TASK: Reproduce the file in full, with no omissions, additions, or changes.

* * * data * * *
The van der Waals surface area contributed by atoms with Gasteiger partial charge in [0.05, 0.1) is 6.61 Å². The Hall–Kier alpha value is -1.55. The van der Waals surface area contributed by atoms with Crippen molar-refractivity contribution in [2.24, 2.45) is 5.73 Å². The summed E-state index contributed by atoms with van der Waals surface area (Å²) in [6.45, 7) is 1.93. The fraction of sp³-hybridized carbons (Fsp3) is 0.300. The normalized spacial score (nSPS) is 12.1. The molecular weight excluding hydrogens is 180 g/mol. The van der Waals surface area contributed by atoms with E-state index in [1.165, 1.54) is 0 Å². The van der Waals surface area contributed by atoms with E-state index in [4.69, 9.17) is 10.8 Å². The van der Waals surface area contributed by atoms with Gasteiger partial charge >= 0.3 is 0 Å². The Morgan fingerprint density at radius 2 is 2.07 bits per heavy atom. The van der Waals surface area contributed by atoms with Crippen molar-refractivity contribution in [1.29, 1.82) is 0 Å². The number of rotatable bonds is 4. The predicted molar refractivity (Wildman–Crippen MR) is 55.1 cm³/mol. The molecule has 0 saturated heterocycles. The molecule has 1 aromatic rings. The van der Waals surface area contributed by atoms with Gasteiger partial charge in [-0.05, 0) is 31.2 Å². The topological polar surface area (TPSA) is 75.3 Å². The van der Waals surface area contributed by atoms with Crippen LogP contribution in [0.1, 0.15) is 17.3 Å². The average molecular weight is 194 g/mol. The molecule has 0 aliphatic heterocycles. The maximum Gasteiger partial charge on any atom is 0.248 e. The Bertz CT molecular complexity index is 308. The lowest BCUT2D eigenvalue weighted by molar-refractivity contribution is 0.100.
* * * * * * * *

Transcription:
The van der Waals surface area contributed by atoms with Gasteiger partial charge in [0.05, 0.1) is 6.61 Å². The Hall–Kier alpha value is -1.55. The van der Waals surface area contributed by atoms with Crippen molar-refractivity contribution in [2.24, 2.45) is 5.73 Å². The summed E-state index contributed by atoms with van der Waals surface area (Å²) in [6.45, 7) is 1.93. The fraction of sp³-hybridized carbons (Fsp3) is 0.300. The normalized spacial score (nSPS) is 12.1. The molecular weight excluding hydrogens is 180 g/mol. The van der Waals surface area contributed by atoms with E-state index in [1.165, 1.54) is 0 Å². The van der Waals surface area contributed by atoms with E-state index in [4.69, 9.17) is 10.8 Å². The van der Waals surface area contributed by atoms with Gasteiger partial charge >= 0.3 is 0 Å². The Morgan fingerprint density at radius 2 is 2.07 bits per heavy atom. The van der Waals surface area contributed by atoms with Crippen molar-refractivity contribution in [1.29, 1.82) is 0 Å². The number of rotatable bonds is 4. The predicted molar refractivity (Wildman–Crippen MR) is 55.1 cm³/mol. The molecule has 0 saturated heterocycles. The molecule has 1 aromatic rings. The van der Waals surface area contributed by atoms with Gasteiger partial charge in [-0.05, 0) is 31.2 Å². The topological polar surface area (TPSA) is 75.3 Å². The van der Waals surface area contributed by atoms with Crippen LogP contribution in [0.1, 0.15) is 17.3 Å². The average molecular weight is 194 g/mol. The molecule has 0 aliphatic heterocycles. The maximum Gasteiger partial charge on any atom is 0.248 e. The Bertz CT molecular complexity index is 308. The lowest BCUT2D eigenvalue weighted by molar-refractivity contribution is 0.100.